Main Article Content
The Greek Database of Seismogenic Sources (GreDaSS) is a repository of geological, tectonic and active-fault data for the Greek territory and its surroundings. In this report, we present the state-of-the-art of an on-going project devoted to the building of the GreDaSS, which represents the results of decades of investigations by the authors and a myriad of other researchers working on the active tectonics of the broader Aegean Region. The principal aim of this international project is to create a homogeneous framework of all of the data relevant to the seismotectonics, and especially the seismic hazard assessment, of Greece and its surroundings, as well as to provide a common research platform for performing seismic hazard analyses, modeling and scenarios from specific seismogenic structures. In particular, we introduce and synthetically describe the results obtained (and included in the database) to date in the northern sector of continental Greece and the Aegean Sea. As a first step we collected all available (both published and unpublished) historical and instrumental seismicity data relevant to the determining of the causative faults. Following the experience of recent 'surprising' earthquakes (e.g. 1995 Kozani, and 1999 Athens), we realized the deficiency of such an approach, and decided to also include in the GreDaSS active faults (i.e. seismogenic sources) recognized on the basis of geological, structural, morphotectonic, paleoseismological and geophysical investigations. A second step is the critical analysis of all of the collected data for the extraction of the necessary seismotectonic information, enabling the recognition of as many seismogenic sources as possible, as well as their characterization and parameterization. The most updated version of the database consists of numerous seismogenic sources that are categorized into three types: composite, individual, and debated. In this report, we describe the major seismotectonic properties of all of the composite seismogenic sources and individual seismogenic sources in northern Greece, which imply the partitioning of the area into five sectors that show similar internal behavior. Northern Greece was chosen as a pilot area because the parameters and accompanied metadata of its seismogenic sources show a high level of confidence and completeness. The amount of information and the degree of uncertainty is different for the three types.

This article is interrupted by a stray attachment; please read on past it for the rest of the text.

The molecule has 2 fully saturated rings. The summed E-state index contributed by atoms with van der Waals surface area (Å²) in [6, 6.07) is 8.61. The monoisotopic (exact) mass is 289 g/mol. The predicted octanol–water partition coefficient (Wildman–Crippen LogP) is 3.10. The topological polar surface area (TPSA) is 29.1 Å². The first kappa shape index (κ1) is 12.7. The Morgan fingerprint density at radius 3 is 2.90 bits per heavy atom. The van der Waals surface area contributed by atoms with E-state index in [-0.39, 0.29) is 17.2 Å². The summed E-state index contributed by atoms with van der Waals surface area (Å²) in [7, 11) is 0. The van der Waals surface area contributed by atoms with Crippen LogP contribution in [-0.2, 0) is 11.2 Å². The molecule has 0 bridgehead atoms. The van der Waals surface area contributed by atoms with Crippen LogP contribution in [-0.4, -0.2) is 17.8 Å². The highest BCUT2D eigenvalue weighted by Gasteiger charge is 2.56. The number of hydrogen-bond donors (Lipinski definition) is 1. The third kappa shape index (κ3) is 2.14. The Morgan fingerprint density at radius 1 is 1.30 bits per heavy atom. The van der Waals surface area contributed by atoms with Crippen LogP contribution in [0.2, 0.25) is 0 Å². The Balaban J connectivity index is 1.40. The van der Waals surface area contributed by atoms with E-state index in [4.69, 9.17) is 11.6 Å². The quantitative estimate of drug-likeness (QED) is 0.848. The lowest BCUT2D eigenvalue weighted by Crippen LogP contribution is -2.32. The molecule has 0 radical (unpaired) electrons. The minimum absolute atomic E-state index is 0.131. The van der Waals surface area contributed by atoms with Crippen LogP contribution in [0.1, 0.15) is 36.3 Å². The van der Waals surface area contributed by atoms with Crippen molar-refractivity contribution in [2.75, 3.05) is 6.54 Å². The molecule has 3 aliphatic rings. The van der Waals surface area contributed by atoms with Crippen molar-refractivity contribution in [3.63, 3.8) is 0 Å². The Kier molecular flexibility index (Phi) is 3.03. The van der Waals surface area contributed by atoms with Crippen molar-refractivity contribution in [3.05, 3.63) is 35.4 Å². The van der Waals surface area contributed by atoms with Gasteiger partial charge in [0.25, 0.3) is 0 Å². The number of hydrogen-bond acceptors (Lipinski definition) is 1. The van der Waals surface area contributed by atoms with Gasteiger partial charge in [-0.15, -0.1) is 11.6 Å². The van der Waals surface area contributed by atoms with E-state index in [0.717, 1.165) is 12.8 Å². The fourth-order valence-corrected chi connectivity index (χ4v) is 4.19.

No Permission Required
Istituto Nazionale di Geofisica e Vulcanologia applies the Creative Commons Attribution License (CCAL) to all works we publish.
Under the CCAL, authors retain ownership of the copyright for their article, but authors allow anyone to download, reuse, reprint, modify, distribute, so long as the original authors and source are cited. No permission is required from the authors or the publishers.